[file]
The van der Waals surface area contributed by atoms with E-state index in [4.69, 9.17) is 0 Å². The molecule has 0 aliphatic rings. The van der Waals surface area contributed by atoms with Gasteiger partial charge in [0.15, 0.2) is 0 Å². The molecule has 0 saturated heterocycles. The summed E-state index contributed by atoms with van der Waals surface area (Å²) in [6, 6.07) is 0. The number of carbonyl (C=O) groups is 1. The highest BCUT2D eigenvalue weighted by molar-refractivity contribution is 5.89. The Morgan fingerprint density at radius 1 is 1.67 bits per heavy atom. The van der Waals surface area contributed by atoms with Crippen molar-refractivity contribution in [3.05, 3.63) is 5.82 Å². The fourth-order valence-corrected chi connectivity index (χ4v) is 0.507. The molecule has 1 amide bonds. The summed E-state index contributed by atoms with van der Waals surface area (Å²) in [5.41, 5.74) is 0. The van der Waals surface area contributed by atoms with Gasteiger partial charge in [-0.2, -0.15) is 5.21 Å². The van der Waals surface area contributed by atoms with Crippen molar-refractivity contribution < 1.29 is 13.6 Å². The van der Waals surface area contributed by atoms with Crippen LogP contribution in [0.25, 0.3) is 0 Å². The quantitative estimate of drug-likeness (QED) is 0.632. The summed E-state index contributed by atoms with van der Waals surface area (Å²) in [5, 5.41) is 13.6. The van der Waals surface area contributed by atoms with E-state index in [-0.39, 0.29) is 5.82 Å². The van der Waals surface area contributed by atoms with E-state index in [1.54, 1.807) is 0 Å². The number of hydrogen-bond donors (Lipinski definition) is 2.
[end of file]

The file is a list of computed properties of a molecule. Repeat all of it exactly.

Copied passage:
The van der Waals surface area contributed by atoms with E-state index in [4.69, 9.17) is 0 Å². The molecule has 0 aliphatic rings. The van der Waals surface area contributed by atoms with Gasteiger partial charge in [0.15, 0.2) is 0 Å². The molecule has 0 saturated heterocycles. The summed E-state index contributed by atoms with van der Waals surface area (Å²) in [6, 6.07) is 0. The number of carbonyl (C=O) groups is 1. The highest BCUT2D eigenvalue weighted by molar-refractivity contribution is 5.89. The Morgan fingerprint density at radius 1 is 1.67 bits per heavy atom. The van der Waals surface area contributed by atoms with Crippen molar-refractivity contribution in [3.05, 3.63) is 5.82 Å². The fourth-order valence-corrected chi connectivity index (χ4v) is 0.507. The molecule has 1 amide bonds. The summed E-state index contributed by atoms with van der Waals surface area (Å²) in [5.41, 5.74) is 0. The van der Waals surface area contributed by atoms with Gasteiger partial charge in [-0.2, -0.15) is 5.21 Å². The van der Waals surface area contributed by atoms with Crippen molar-refractivity contribution < 1.29 is 13.6 Å². The van der Waals surface area contributed by atoms with Crippen LogP contribution in [0.25, 0.3) is 0 Å². The quantitative estimate of drug-likeness (QED) is 0.632. The summed E-state index contributed by atoms with van der Waals surface area (Å²) in [5, 5.41) is 13.6. The van der Waals surface area contributed by atoms with E-state index in [-0.39, 0.29) is 5.82 Å². The van der Waals surface area contributed by atoms with E-state index in [1.54, 1.807) is 0 Å². The number of hydrogen-bond donors (Lipinski definition) is 2.